For over ten years, October has been recognized in the United States as National Cyber Security Awareness Month (NCSAM). October is a month dedicated to doing our part to ensure the safety and security of information while online.
Are we doing all we can to safeguard electronic protected health information (ePHI)? As healthcare professionals, October provides us with an opportunity to take a closer look at our cybersecurity practices as they relate to protected health information (PHI). Cybersecurity focuses on protecting computers, networks, programs, and data from unintended or unauthorized access, change, or destruction. The objectives of cybersecurity are to protect the availability, integrity, and confidentiality of an organization's and/or user's assets.
Under the HIPAA Security Rule, physicians and other healthcare professionals are required to ensure the protection of ePHI in their offices and information systems. The HIPAA Security Rule ensures the confidentiality, integrity, and availability of all ePHI that you create, receive, maintain, or transmit.
HIPAA Security Rule: Protect ePHI Cybersecurity with a Five Step Action Plan
The five step action plan listed below is not all inclusive. Rather, it does offer five reasonable and effective methods organizations and individuals can use to safeguard ePHI.
STEP 1. Implement a Password Strength Policy
The single, most crucial element in protecting ePHI may be a strong password policy, which is frequently disregarded. A strong password is one that requires a mix of letters, numbers, and special characters and is case sensitive. The password should be at least 6 characters (and preferably 8) in length.
A strong password policy mandates that passwords be updated on a regular basis —say, once every three months— and never repeated. Last but not least, passwords should never be revealed to anybody and shouldn't be something simple to decipher, like the name of your pet.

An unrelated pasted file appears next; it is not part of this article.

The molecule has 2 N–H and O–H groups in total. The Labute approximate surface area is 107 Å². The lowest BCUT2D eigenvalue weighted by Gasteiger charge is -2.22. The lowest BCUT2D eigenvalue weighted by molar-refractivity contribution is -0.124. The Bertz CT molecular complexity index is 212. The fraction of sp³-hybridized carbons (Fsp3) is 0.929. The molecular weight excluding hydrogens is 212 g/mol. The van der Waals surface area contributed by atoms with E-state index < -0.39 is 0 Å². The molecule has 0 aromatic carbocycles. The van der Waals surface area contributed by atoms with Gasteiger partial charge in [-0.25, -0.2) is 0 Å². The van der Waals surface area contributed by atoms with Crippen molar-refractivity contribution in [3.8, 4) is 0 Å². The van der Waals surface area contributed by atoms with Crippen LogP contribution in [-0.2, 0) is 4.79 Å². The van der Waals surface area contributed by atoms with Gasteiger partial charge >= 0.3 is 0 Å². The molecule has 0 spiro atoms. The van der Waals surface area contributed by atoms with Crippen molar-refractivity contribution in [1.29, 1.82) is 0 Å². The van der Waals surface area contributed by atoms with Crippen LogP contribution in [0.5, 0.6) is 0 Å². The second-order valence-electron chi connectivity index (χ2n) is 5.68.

STEP 2. Conduct a Regular Security Risk Analysis (SRA)
A security risk analysis should be an ongoing exercise rather than a one-and-done procedure if it is to be effective in protecting ePHI. The HIPAA Security Rule mandates the completion of a security risk assessment. The Department of Health and Human Services (HHS) states that "HIPAA requires organizations that handle protected health information to regularly review the administrative, physical, and technical safeguards they have in place to protect the security of the information."
Finding any potential flaws in the security policies, procedures, and systems of an organization and developing an action plan to remediate such weaknesses are crucial components of the SRA. As an example, one organization may not have a password policy in place. The organization would adhere to an action plan to establish a strong password policy, such as the suggestions above, over the course of a specific time period, such as the following year.
STEP 3. Safeguarding from Malicious Attacks and Malware
Protecting against malicious software is crucial for organizations and is also mandated under the HIPAA Security Rule. Malicious software grants your computer partial, and in some situations, complete, control. Do not open an email if it contains an attachment or other strange looking content. Adware, spyware, viruses, worms, and other types of malicious software are all examples of malicious software. System patches and updates must be current in order to guard against malicious software. Installing antivirus software that runs frequent scans and updates is crucial. Installing anti-spyware and anti-adware software that runs regular scans and updates is something else you might think about doing.